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Daily rations

Daily Rations

“We had to depend upon our daily allowance of provisions, which was limited to one pound of ship-biscuit, one pound of beef and one third of a pint of spirits. We received occasionally a little rice; but this was a gratuity to which we had no just claim, consequently not regularly issued. Had these articles been good, the quantity might have been sufficient, but the biscuit was frequently crushed to crumbs or mouldered to dust, and the beef would not have been allowed a stall in the poorest market of Great Britain. The spirits were generally good, and when mixed with a little toasted biscuit, proved an exhilarating breakfast.” Sergeant James Anton 1st Battalion, 42nd (Royal) Highland Regiment of Foot "Black Watch"after the battle of Orthez 1814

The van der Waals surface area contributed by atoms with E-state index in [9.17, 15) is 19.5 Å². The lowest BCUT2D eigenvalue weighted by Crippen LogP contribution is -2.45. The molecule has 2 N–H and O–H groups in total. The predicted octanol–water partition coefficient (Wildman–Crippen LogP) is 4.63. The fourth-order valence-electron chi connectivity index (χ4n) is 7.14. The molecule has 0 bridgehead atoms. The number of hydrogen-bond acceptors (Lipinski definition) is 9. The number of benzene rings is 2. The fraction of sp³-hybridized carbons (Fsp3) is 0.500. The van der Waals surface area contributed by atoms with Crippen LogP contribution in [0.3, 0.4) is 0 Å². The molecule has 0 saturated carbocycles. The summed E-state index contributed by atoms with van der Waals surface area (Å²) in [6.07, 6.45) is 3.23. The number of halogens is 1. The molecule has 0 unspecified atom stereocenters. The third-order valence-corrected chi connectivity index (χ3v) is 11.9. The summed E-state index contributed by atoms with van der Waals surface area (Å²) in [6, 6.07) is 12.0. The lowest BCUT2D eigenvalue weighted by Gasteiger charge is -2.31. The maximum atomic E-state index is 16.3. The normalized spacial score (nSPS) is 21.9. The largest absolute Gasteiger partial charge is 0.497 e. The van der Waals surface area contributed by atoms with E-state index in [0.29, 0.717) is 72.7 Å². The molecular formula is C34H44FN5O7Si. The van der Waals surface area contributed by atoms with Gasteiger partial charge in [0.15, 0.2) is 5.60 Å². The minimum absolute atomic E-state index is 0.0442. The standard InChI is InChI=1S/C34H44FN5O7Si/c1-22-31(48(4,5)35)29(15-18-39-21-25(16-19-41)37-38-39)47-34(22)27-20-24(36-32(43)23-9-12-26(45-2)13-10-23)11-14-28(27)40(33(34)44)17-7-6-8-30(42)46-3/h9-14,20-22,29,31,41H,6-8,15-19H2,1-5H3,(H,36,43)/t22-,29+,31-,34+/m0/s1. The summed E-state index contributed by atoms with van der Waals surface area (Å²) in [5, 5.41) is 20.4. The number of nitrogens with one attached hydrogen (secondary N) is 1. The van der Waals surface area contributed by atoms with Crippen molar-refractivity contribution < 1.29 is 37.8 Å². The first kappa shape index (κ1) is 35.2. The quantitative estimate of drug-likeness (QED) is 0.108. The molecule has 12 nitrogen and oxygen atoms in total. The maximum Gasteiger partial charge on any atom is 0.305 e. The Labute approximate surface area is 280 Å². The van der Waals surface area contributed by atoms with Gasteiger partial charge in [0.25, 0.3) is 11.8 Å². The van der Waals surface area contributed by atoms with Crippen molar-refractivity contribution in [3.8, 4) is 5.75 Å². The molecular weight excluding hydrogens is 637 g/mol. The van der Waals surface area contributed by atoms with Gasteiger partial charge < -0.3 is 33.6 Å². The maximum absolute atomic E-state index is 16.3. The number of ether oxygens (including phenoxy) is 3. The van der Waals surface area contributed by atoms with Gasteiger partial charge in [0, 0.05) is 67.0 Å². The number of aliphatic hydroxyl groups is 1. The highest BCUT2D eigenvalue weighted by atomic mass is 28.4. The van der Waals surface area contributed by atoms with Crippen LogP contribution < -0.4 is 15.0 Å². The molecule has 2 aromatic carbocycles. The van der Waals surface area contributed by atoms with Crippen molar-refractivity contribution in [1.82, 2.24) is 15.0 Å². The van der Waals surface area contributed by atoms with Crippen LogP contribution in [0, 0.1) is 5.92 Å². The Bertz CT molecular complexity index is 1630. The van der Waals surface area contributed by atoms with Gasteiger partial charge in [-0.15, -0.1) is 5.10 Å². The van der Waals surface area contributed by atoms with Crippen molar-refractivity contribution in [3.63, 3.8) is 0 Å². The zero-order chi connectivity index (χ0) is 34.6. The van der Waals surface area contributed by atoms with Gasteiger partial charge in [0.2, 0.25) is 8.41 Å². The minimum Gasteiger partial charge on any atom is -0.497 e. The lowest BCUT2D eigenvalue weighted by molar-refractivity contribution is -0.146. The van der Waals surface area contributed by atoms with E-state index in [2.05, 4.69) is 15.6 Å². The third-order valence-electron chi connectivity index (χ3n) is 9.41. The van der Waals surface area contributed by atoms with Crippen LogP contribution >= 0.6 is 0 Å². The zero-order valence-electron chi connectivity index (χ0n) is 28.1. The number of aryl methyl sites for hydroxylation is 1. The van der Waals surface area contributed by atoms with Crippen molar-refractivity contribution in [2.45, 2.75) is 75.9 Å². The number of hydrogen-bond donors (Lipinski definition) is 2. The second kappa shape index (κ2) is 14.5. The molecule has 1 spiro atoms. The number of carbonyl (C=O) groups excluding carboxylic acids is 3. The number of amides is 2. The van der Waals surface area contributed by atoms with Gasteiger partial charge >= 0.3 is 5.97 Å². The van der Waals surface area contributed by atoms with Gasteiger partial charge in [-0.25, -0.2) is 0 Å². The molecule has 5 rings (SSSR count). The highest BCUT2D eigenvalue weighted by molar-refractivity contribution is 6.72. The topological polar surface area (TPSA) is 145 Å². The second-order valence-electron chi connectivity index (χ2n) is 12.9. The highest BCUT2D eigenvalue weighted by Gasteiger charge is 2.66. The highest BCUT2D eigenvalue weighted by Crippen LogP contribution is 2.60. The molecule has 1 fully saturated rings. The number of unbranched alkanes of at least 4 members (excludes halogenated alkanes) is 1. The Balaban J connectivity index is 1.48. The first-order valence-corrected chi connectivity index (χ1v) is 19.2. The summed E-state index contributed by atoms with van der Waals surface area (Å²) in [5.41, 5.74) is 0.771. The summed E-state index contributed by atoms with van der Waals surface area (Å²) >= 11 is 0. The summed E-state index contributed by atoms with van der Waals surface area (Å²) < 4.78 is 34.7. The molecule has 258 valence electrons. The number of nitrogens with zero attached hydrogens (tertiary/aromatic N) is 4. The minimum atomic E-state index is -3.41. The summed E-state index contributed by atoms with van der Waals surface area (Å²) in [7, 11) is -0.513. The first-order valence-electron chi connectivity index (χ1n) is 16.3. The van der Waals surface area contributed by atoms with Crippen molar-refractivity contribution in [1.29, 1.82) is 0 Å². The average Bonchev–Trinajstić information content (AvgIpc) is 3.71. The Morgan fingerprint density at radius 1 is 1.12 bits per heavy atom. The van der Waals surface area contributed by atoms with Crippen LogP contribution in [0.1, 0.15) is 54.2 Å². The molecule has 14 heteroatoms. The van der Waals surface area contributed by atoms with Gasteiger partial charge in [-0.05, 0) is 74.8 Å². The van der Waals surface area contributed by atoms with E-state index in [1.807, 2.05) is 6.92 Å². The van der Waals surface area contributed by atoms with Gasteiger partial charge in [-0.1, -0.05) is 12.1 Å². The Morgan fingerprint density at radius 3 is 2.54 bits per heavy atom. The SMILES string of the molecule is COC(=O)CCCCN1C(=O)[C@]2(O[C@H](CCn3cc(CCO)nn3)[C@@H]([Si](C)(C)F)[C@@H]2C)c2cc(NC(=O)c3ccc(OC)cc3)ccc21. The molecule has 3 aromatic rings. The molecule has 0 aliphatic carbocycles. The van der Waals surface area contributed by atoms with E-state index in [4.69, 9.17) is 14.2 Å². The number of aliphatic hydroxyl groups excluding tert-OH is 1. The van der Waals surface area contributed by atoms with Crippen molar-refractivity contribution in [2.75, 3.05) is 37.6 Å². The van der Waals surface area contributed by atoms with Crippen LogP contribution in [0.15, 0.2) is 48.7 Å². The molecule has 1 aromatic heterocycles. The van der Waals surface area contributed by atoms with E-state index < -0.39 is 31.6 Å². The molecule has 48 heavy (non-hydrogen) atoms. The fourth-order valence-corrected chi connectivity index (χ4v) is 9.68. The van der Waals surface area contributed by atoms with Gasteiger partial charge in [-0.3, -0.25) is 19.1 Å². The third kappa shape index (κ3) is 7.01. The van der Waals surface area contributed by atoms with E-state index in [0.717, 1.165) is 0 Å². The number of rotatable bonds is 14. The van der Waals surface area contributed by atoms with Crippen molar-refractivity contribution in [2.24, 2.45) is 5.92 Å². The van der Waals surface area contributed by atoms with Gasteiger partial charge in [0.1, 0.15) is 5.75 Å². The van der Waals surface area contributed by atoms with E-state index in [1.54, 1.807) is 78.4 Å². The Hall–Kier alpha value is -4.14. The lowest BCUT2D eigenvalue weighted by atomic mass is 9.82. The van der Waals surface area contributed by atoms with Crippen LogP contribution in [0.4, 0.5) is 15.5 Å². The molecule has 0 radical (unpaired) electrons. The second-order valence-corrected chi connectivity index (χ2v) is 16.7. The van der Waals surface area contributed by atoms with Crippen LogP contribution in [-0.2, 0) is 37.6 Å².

The above allowance of rations is a good example for many variations which were permitted according to circumstances. On campaign often rations did not reach the troops leaving them starving for several days. However, the official daily ration for a British soldier during the Napoleonic period was 1 ½ pounds of bread, 1 pound beef or ½ pound pork (the bones were included in the weight), ¼-pint peas, 1 ounce butter or cheese and once ounce rice. For preparation messing was general practice, i.e. several soldiers pooled their rations and cooked them together over open fire. Meat was considered best boiled with oatmeal and potatoes. Cabbage, peas or beans were cooked separately. The use of fish was discouraged due to its propensity soon to become rotten, and like pork, its frequent use was thought to cause fluxes. When during campaigns rations were short, foraging or stealing food from local farmers was common. A British soldier in the Peninsular War caught plundering for food was punished by hanging, but this did not stop troops bolstering their daily rations this way. The daily ration of spirit varied in size due to its strength and could consist of beer, wine, brandy or rum. E.g. while troops were being transported by sea a “mess” of six soldiers was issued with 4 gallons of beer. Instead of one gallon of beer 1 pint of wine or a ½ pint of brandy, rum or arrack could be given. Hard drinking was common and often resulted in punishment. But the overindulgence of alcohol among the rank and file is not difficult to understand, for with virtually no organised recreation and little opportunity to obtain books even for the few who could read, drinking was one of the few off-duty occupations available to the majority. After sieges like that of Ciudad Rodrigo 1812 and Badajoz 1812 soldiers died in vine cellars, falling asleep drunken and then being drowned when their drunken comrades broke vine barrels and flooded the cellars.